Which Joe gave his name to ‘sloppy joes’? We look at five interesting sandwiches and their lexical origins.
1Great sorrow or distress (often used hyperbolically):‘the Everton tale of woe continued’
misery, sorrow, distress, wretchedness, sadness, unhappiness, heartache, heartbreak, despondency, desolation, despair, dejection, depression, gloom, melancholyView synonyms
- ‘Even the judiciary adds to the woe by convicting the women for soliciting.’
- ‘A dancing cosmos and a waffle iron tells of a slight decrease in your woe.’
- ‘Striker Colin Alcide will be out of action for up to six weeks piling on the injury woe for York City manager Neil Thompson.’
- ‘The midfielder is not exactly carrying a torch for his old manager but, for all the woe in his time in Scotland, he says he was a fan and still is.’
- ‘Only, and here comes the woe, dear reader, I did it all in the wrong order.’
- ‘And his Wentworth woe was the fourth time this year he had gone agonisingly close.’
- ‘I've never met him, but I'd love to inflict some of the woe he's put upon her onto his cowardly little mind.’
- ‘Bogey woe on the final day cost North Yorkshire's king of swing Simon Dyson dear in the Dubai Desert Classic.’
- ‘And to compound the woe, his father Thomas lost his battle with lung cancer.’
- ‘This is a woe I suffer from like no other, and cannot wait to be rid of it forever.’
- 1.1woes Things that cause sorrow or distress; troubles:‘to add to his woes, customers have been spending less’
trouble, difficulty, problem, trial, tribulation, burden, cross to bear, misfortune, stroke of bad luck, setback, reverse, blow, misadventure, mishap, vicissitude, failure, accident, disaster, tragedy, catastrophe, calamity, adversity, afflictionView synonyms
- ‘I want the extreme anti abortionist to understand the woes and difficulties.’
- ‘And Pakistan will set England enough conundrums without added injury woes.’
- ‘With the result the woes of motorists have increased as they are finding it difficult to park vehicles.’
- ‘He may have solved Giba and Ivan's little problem, but that is only the beginning of their woes.’
- ‘Now finally clear of injury woes, the Spaniard has been dogged by ongoing back problems.’
- ‘Far from being the solution to our traffic woes, motorways are a large part of the problem.’
- ‘The extra money will do little to address the problem of Auckland's transport woes.’
- ‘His chances have been blighted by a catalogue of injury woes and financial difficulties.’
- ‘In May this year ‘Harry’ stumbled across the page via Google and posted his own woes.’
- ‘The problem with the Eastern Cape's financial woes is that there are just so many of them.’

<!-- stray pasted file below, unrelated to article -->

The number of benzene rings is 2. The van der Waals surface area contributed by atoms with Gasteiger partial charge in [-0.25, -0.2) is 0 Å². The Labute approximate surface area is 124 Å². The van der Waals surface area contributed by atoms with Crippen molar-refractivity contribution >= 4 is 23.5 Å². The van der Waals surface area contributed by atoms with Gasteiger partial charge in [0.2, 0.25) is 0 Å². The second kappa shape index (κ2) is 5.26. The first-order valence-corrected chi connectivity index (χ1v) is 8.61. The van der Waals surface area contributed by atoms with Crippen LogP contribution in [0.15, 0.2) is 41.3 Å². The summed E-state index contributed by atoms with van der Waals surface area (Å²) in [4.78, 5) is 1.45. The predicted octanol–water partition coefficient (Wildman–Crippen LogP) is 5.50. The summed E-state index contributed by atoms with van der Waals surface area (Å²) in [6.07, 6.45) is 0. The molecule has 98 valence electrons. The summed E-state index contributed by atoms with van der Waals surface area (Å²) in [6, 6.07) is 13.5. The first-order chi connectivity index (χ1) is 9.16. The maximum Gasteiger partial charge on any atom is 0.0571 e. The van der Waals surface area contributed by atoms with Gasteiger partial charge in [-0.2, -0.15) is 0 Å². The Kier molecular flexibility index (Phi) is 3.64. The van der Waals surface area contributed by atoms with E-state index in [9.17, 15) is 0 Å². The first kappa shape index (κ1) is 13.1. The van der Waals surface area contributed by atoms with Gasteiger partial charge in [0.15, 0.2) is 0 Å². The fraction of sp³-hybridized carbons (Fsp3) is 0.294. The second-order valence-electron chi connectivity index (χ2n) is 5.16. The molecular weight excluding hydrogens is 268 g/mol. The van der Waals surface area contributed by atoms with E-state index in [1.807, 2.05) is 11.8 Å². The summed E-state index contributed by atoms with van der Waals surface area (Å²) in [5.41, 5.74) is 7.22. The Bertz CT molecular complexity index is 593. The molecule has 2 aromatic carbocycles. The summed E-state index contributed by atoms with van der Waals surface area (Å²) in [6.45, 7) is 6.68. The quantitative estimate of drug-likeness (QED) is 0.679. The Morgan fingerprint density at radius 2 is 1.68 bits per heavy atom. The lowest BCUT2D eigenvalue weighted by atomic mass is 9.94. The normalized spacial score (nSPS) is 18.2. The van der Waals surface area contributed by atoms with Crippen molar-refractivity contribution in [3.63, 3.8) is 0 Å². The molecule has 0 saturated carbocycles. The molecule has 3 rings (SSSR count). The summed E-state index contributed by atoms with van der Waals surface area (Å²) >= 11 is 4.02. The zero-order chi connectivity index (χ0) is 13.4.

- ‘You get a sense that Belfast is a place where economic problems feed private woes.’
- ‘Yet following the seven woes, Jesus weeps over the plight of the people of Jerusalem.’
woe betide (or woe to)
Used humorously to warn (someone) that they will be in trouble if they do a specified thing:‘woe betide anyone wearing the wrong colour!’
- ‘And woe to him inside a nonconformist clique who does not conform with nonconformity.’
- ‘And woe betide you if, like me, you stumble or hesitate over your order.’
- ‘All kanji have a set number of strokes and an order in which to write them, and woe betide you if you get either wrong.’
- ‘In Canada, a motorist may turn right even if traffic lights are showing red, but woe betide him if he is involved in an accident - no arguing, he is at fault.’
- ‘But woe to him who is alone when he falls and has not another to lift him up!’
- ‘Yet woe betide the man who cops out and decides to skip Valentine's Day.’
- ‘But woe betide Town Council officialdom if there is another broken promise in respect of putting this bandstand into a decent and acceptable state of repair.’
- ‘At another Hotel in Dobrich we were given little slips of paper and woe betide you if you tried to get breakfast without them, not even sight of your room key was enough.’
- ‘But woe betide me if something I want to watch coincides with something she wants to watch.’
- ‘If you say you're coming for lunch at 1 then the dinner will be on the table at 1 and woe betide you if you are late.’
woe is me!
An ironic or humorous exclamation of sorrow or distress:‘he thinks he can go to his constituents and say ‘Woe is me! I only earn £30,000 a year.’’
- ‘If there were compelling characters or breathtaking lines or an interesting plot, we might not have noticed or cared that the three central characters are essentially just moaning, ‘oh, woe is me!’’
- ‘Anyway, my heart yearned to be with you once again, and my soul was in never ending pain. ‘Oh woe is me!’’
- ‘‘Alas, it was the right hand of the Government that imposed confiscation upon me, and now its left hand has stolen my seashores - woe is me!’’
Natural exclamation of lament: recorded as wā in Old English and found in several Germanic languages.
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